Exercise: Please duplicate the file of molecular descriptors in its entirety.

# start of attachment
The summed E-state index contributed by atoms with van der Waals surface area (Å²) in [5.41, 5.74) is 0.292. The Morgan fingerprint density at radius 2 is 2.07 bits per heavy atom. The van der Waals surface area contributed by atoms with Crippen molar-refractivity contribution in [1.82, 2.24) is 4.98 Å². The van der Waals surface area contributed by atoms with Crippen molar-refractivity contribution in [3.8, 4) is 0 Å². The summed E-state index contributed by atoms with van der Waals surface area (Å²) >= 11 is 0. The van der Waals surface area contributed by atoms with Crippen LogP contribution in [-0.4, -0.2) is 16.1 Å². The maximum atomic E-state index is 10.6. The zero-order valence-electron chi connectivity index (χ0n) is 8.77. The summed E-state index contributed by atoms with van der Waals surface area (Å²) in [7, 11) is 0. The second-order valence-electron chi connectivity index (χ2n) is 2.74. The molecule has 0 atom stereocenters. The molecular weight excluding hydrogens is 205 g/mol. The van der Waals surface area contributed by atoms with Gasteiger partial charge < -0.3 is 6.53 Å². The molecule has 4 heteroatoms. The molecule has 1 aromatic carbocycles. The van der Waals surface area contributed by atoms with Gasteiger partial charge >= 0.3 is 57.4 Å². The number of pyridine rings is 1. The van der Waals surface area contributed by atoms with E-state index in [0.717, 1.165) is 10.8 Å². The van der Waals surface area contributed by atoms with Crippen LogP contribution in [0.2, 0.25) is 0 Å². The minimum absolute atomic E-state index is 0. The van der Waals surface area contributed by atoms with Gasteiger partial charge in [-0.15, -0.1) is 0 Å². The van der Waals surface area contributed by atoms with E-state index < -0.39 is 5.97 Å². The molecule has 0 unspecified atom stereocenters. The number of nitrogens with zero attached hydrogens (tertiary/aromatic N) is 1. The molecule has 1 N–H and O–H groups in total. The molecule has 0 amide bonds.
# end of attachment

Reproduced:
The summed E-state index contributed by atoms with van der Waals surface area (Å²) in [5.41, 5.74) is 0.292. The Morgan fingerprint density at radius 2 is 2.07 bits per heavy atom. The van der Waals surface area contributed by atoms with Crippen molar-refractivity contribution in [1.82, 2.24) is 4.98 Å². The van der Waals surface area contributed by atoms with Crippen molar-refractivity contribution in [3.8, 4) is 0 Å². The summed E-state index contributed by atoms with van der Waals surface area (Å²) >= 11 is 0. The van der Waals surface area contributed by atoms with Crippen LogP contribution in [-0.4, -0.2) is 16.1 Å². The maximum atomic E-state index is 10.6. The zero-order valence-electron chi connectivity index (χ0n) is 8.77. The summed E-state index contributed by atoms with van der Waals surface area (Å²) in [7, 11) is 0. The second-order valence-electron chi connectivity index (χ2n) is 2.74. The molecule has 0 atom stereocenters. The molecular weight excluding hydrogens is 205 g/mol. The van der Waals surface area contributed by atoms with Gasteiger partial charge < -0.3 is 6.53 Å². The molecule has 4 heteroatoms. The molecule has 1 aromatic carbocycles. The van der Waals surface area contributed by atoms with Gasteiger partial charge >= 0.3 is 57.4 Å². The number of pyridine rings is 1. The van der Waals surface area contributed by atoms with E-state index in [0.717, 1.165) is 10.8 Å². The van der Waals surface area contributed by atoms with Crippen LogP contribution in [0.2, 0.25) is 0 Å². The minimum absolute atomic E-state index is 0. The van der Waals surface area contributed by atoms with Gasteiger partial charge in [-0.15, -0.1) is 0 Å². The van der Waals surface area contributed by atoms with E-state index < -0.39 is 5.97 Å². The molecule has 0 unspecified atom stereocenters. The number of nitrogens with zero attached hydrogens (tertiary/aromatic N) is 1. The molecule has 1 N–H and O–H groups in total. The molecule has 0 amide bonds.